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Wobbler - Rites At Dawn CD (album) cover




Symphonic Prog

3.98 | 491 ratings

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Prog Reviewer
2 stars An album which is extremely highly rated on the site, and, so, with my Spotify subscription in hand, I was looking forward to listening to this to see if it is worth parting with my hard earned cash for the CD.

Well, if your idea of heaven is to have a band in 2011 doing a replica (note the word replica, not influenced by or moving forward) of Yes circa 1970 to 1972, and sounding for all the world as if they recorded the said work in the Large Hadron Collider Tunnel, then this is, undoubtedly, a masterpiece as other reviewers have stated. Regrettably, for this reviewer, this is not my idea of prog heaven in 2011, and I fail to see the appeal at all.

The vocals are not, as has been mentioned, reminiscent of Jon Anderson. Thankfully, the band avoid that particular trap. No, the lead vocals are such a dead ringer for Squire, you have to look twice at the credits to see if the great man himself has not done a bit of moonlighting. Come to think of it, the very strong Rickenbacker bass by Hultgren is also very much in the Squire mould, but I say this as a compliment.

There are many Scandinavian bands who produce some great symphonic prog, and I count The Flower Kings especially as amongst my favourite bands. They wear their influences on their sleeves, but, having said that, they do mould their influences and create an utterly unique sound with it. It is a recognisably TFK sound, not a Yes sound. You can say no such thing about this, and, whilst they are undoubtedly a very talented bunch of musicians, what you get in a track such as In Orbit is basically Fragile in drag with Squire singing lead vocals instead of Anderson and, quite frankly, a mess of a track. It worked at the time for Yes - nobody had done anything like the spaced out jazz rock fusion that they produced then. They were also the best at it, and this lot could not, even by their most ardent fans, be described as such. Yes also had, amongst all the noodling and experimentation, a definite structure to their songs. This does not. It is just noodling for the sake of it.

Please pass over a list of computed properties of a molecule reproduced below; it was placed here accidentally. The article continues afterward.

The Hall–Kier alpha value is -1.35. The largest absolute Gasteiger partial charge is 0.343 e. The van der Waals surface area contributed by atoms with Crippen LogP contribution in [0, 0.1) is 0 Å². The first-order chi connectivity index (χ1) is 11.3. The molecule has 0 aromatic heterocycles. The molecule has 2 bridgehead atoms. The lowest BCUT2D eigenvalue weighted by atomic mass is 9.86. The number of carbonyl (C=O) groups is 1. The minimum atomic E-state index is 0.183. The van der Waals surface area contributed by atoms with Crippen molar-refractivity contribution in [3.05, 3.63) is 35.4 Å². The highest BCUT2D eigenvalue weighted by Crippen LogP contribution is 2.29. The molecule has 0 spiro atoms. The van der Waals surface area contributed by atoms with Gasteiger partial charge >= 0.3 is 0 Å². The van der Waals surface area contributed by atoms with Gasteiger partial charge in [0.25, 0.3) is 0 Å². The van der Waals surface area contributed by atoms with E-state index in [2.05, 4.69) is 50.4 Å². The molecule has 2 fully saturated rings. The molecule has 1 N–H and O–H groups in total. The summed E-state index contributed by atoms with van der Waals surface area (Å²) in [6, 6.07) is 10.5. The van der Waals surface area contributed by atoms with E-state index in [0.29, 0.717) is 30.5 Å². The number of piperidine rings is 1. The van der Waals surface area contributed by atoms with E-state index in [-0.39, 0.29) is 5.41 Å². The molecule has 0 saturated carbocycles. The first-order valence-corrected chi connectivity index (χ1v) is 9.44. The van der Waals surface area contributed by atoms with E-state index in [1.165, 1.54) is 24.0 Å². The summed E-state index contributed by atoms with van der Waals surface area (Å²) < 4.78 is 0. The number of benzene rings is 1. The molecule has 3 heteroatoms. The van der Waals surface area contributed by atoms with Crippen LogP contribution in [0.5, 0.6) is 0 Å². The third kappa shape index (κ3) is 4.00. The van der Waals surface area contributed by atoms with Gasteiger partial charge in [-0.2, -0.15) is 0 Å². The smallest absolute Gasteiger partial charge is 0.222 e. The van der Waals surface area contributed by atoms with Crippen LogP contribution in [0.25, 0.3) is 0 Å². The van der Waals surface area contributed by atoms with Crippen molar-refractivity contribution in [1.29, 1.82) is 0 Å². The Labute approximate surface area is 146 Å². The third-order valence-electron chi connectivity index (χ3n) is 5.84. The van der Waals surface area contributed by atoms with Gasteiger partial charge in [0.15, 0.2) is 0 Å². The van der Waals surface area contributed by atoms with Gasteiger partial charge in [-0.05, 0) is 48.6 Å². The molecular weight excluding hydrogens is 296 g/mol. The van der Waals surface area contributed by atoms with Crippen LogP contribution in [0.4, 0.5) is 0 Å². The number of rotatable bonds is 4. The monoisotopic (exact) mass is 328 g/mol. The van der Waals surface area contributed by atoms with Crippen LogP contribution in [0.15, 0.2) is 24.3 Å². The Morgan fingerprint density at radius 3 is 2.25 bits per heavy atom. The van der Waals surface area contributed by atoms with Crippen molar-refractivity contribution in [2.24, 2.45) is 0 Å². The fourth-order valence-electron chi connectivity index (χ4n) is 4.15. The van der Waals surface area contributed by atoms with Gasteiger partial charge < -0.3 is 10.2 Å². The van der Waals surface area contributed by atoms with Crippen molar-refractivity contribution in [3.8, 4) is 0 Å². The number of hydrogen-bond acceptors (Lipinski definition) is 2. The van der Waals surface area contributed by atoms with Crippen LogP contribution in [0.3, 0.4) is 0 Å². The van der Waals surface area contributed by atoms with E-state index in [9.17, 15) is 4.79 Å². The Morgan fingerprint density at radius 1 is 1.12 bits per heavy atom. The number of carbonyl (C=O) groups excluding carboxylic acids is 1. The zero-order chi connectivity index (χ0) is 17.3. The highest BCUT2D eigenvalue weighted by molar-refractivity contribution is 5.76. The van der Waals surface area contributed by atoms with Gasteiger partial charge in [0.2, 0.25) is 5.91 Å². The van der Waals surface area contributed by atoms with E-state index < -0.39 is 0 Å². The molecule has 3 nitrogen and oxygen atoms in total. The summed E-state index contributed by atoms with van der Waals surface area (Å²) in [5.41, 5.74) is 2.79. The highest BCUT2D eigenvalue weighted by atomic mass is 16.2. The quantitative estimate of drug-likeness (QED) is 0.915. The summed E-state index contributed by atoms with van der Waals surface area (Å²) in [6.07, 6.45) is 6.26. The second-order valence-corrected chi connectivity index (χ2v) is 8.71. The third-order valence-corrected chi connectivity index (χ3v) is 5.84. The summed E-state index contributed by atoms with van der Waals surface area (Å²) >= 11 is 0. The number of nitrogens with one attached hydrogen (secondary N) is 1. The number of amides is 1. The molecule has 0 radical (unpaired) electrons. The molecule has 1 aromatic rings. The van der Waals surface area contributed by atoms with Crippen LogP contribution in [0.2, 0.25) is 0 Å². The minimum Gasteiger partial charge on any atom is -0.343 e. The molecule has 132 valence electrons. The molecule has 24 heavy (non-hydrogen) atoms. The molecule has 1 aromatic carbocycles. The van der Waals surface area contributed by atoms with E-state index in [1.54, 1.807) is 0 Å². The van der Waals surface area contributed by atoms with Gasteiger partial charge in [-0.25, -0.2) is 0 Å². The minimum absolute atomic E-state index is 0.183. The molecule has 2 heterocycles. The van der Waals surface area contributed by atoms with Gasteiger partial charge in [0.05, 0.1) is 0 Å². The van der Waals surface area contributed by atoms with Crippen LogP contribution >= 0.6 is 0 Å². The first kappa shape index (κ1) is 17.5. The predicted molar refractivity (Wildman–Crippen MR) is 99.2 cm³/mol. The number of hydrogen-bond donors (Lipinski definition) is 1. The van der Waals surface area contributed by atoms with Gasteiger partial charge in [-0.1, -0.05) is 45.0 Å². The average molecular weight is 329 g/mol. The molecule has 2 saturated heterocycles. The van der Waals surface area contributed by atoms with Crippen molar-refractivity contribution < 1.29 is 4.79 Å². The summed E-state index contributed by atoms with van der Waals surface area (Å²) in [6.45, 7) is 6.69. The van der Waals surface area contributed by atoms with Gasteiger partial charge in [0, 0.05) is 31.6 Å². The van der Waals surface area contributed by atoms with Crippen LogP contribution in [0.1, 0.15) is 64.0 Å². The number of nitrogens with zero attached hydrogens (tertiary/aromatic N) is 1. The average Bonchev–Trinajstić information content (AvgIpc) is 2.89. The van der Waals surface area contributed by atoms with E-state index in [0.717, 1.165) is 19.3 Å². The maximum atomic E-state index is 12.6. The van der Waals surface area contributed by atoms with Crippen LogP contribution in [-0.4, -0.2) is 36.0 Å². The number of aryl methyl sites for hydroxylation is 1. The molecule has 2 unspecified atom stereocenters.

The melancholic This Past Presence changes the mood a bit, in favour of debut and Trespass era Genesis, flute and all chucked in for good measure, and the intro is rather pleasant. Unfortunately, what could have been a pleasant, if rather unoriginal, pastoral piece swiftly bursts into life with Howe, Wakeman, Bruford, and, especially, Squire and we are back to Fragile.

It is not often that I condemn bands for their influences, and neither should we on the site. I love neo-prog rock, but what neo detractors need to realise is that the best bands within that sub-genre took their influences (mainly, but not exclusively, Genesis) and turned them into something both special and unique to that band. As an example, I give you Marillion and Pendragon. Both were clearly, in the early days, influenced like this, but no two albums by those bands sounded anything like each other.

So, this album is not symphonic prog. It is actually a neo prog album, and a very poor one at that. Whilst the musicianship is never anything less than good, the vocals are annoying, the production is absolutely shocking, and there is barely a trace of originality here at all, and the latter is the biggest sin of all.

This album, in my opinion, really is for collectors only - collectors who have to own absolutely every version on God's earth of The Yes Album or Fragile. For those who like their neo-prog, like me, to have a semblance of originality and a well produced album, then please stay away. Spend your money on the far better releases of 2011.

Two stars, and I am being generous.

lazland | 2/5 |


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